I bought an electric chainsaw to trim trees in our back yard while Judy and I lived in Sturgeon Bay, WI. After reading the instructions, I realized I had to avoid the risk of having the chainsaw kick-back. I thought good night, this could be dangerous! Then, on page 19 of the manual was this warning sign: Seek professional help if facing conditions beyond your ability. Hmmm, interesting.
Fortunately, that wasn’t necessary. I submitted to the instructions in the manual—although I did have thoughts of climbing trees with the chainsaw to cut limbs that weren’t on the ground.
You know, as good as getting some professional help may be, for anything in life, I believe God has the manual for living life well.
I’ve been addressing the need for me (you) to have a healthy respect for our depravity described in the book of James, but without Submitting to God, it’s useless. That’s what the Bible teaches and I believe it’s true, particularly when resisting the devil and any evil.
Who are we kidding? No one has the power to make the devil run away in fear and trepidation, except God. What James says is, Choose God. Be on His team and let Him champion the fight we have with our own depravity and the devil (my emphasis).
In James 4:8 the writer guarantees that in this fight, coming near to God means God will come near to us. He doesn’t like distance.
This can be seen in the life of Jacob and his struggle in the night (Genesis 32:22-32). Returning to what will become the Promised Land; Jacob must first face his twin brother Esau, who had sworn to kill him in retaliation for swindling him out of their father’s blessing. Jacob had a long history of devious behavior.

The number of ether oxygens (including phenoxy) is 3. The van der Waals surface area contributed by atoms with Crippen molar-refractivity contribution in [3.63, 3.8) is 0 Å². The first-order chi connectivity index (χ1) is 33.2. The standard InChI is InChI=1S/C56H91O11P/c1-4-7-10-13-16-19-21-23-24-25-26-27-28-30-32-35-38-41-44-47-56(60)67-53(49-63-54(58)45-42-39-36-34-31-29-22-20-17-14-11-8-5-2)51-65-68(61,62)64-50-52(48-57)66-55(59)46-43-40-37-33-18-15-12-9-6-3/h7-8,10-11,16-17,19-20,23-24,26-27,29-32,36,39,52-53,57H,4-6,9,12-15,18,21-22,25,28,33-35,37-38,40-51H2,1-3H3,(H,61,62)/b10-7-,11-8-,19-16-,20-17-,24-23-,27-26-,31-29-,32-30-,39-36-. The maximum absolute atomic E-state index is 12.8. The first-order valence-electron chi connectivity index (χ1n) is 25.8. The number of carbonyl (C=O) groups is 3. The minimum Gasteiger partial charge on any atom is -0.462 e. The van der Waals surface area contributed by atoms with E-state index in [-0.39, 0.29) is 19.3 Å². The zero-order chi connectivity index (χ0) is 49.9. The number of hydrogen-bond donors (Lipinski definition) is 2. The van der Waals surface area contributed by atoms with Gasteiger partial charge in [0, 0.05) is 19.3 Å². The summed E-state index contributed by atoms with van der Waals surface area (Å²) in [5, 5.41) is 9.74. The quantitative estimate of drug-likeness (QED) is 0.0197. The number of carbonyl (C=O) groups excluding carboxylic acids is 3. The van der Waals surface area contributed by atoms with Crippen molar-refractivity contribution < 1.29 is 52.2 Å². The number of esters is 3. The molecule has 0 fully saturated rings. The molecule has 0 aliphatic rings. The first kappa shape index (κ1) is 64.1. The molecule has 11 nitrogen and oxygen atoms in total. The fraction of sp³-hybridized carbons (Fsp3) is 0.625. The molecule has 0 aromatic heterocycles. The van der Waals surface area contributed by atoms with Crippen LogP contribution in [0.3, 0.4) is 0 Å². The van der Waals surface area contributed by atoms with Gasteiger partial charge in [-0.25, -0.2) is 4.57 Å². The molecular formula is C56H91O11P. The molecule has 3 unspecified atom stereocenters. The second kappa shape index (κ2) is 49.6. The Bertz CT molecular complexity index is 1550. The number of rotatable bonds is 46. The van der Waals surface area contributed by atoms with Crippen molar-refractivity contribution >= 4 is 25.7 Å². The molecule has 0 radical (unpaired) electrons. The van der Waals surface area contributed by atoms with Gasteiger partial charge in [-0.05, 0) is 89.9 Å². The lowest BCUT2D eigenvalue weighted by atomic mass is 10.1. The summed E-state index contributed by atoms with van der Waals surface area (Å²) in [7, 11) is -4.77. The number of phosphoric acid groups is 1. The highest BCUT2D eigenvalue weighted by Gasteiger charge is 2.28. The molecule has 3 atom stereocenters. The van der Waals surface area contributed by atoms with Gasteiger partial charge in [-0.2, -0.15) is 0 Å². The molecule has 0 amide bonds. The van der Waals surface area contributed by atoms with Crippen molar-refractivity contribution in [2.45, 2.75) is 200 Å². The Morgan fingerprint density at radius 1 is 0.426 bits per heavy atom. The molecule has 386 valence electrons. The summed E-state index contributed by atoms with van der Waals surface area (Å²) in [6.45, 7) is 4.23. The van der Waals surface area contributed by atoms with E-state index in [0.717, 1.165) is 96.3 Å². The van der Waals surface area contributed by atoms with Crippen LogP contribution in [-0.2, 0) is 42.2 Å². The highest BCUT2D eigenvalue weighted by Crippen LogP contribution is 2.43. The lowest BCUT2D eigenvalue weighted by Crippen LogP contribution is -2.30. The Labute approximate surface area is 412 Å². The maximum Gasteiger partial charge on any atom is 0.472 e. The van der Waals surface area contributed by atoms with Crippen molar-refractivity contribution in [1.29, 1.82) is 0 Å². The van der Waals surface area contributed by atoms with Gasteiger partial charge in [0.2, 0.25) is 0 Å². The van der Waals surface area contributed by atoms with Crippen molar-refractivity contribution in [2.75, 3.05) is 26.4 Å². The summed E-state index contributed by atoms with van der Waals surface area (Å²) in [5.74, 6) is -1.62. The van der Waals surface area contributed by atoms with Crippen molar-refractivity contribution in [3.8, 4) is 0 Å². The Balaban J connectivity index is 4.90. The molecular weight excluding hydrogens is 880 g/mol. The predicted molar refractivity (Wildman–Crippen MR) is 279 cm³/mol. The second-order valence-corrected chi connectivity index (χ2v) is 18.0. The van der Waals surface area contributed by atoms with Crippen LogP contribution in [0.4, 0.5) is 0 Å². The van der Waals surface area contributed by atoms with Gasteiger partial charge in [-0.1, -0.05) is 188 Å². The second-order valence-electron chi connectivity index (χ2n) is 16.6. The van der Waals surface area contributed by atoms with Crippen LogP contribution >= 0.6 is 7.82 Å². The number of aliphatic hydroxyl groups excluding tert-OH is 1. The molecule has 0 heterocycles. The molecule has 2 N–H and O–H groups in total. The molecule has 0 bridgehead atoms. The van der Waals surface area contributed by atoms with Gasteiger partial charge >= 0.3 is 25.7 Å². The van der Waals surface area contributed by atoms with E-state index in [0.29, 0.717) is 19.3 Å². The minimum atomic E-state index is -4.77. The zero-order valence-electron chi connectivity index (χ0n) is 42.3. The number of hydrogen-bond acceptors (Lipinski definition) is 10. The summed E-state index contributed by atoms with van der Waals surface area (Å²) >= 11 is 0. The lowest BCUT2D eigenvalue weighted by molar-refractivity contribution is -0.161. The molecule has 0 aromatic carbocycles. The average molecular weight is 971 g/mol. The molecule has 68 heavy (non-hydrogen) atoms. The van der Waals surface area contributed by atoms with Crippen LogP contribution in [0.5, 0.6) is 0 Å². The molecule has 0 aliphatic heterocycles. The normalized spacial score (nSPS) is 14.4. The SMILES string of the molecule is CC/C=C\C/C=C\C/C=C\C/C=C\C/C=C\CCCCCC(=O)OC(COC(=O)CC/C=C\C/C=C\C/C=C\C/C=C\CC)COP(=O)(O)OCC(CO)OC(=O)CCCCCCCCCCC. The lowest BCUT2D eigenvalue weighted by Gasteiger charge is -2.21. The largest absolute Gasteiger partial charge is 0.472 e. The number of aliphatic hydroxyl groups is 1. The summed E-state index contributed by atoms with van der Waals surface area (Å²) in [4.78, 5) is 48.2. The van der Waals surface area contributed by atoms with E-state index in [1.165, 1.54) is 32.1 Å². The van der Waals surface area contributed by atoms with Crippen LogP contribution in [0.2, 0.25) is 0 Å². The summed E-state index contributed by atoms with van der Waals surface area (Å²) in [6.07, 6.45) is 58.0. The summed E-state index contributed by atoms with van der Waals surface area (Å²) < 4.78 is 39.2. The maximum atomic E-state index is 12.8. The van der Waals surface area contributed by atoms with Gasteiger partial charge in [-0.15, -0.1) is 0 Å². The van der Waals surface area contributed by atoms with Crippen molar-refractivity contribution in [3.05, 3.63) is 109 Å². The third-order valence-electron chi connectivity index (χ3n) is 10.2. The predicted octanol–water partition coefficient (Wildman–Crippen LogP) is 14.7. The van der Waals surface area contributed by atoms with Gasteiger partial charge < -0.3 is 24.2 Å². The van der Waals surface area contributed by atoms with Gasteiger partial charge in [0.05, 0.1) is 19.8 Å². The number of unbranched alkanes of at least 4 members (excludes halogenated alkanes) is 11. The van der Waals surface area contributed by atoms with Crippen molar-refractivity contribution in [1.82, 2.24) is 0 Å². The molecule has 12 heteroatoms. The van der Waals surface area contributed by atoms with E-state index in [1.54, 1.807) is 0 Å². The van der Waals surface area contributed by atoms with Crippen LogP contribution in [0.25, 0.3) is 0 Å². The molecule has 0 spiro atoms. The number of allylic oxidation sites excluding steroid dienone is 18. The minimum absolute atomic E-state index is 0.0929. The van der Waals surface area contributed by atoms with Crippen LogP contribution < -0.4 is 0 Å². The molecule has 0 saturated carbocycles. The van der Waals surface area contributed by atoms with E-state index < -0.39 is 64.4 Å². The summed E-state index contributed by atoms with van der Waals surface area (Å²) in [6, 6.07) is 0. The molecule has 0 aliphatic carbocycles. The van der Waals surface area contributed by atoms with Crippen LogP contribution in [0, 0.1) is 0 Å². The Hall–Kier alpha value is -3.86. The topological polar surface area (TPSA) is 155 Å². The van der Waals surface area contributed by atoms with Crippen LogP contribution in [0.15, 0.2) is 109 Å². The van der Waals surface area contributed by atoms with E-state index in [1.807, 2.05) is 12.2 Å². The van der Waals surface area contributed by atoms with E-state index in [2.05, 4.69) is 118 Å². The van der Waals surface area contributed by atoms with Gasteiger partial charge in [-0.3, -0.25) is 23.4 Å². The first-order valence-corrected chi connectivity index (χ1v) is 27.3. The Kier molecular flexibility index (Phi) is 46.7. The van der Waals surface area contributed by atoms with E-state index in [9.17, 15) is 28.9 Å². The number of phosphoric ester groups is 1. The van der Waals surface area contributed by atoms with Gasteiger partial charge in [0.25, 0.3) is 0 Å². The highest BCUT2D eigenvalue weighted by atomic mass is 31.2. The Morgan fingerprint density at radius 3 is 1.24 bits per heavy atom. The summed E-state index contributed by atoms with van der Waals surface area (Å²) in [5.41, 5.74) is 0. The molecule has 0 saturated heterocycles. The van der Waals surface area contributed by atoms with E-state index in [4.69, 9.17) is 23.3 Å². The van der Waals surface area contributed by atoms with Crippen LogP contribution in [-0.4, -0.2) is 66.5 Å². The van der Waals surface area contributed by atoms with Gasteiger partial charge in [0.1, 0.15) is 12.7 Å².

On his way back, Jacob was approached by a man in the night and wrestled with him until daybreak. We find that the identity of the man is God himself. The story shows how the man wouldn’t overpower Jacob until he touched the socket of Jacob’s hip, to cripple him.
I’m told the hip bone is the strongest bone in the body. And it represents everything Jacob had to offer in his own strength. To preserve Jacob from death, God resorts to this expression of his supernatural capabilities, and it’s at this point that Jacob finally recognizes the man. He then says he will not let God go, until he’s blessed by Him.
What a wonderful passage to demonstrate what James is saying!
The story affirms God’s divine commitment to stay with Jacob in his struggles. In fact, God chooses to be caught up in the struggle. His promise to Jacob involves not a passive presence but an active, engaged relationship. It also teaches us that God welcomes tenacity on our part rather than passivity when pursuing Him.
James is saying a deep change becomes evident in who we are when we continue to draw near to God. That’s a promise.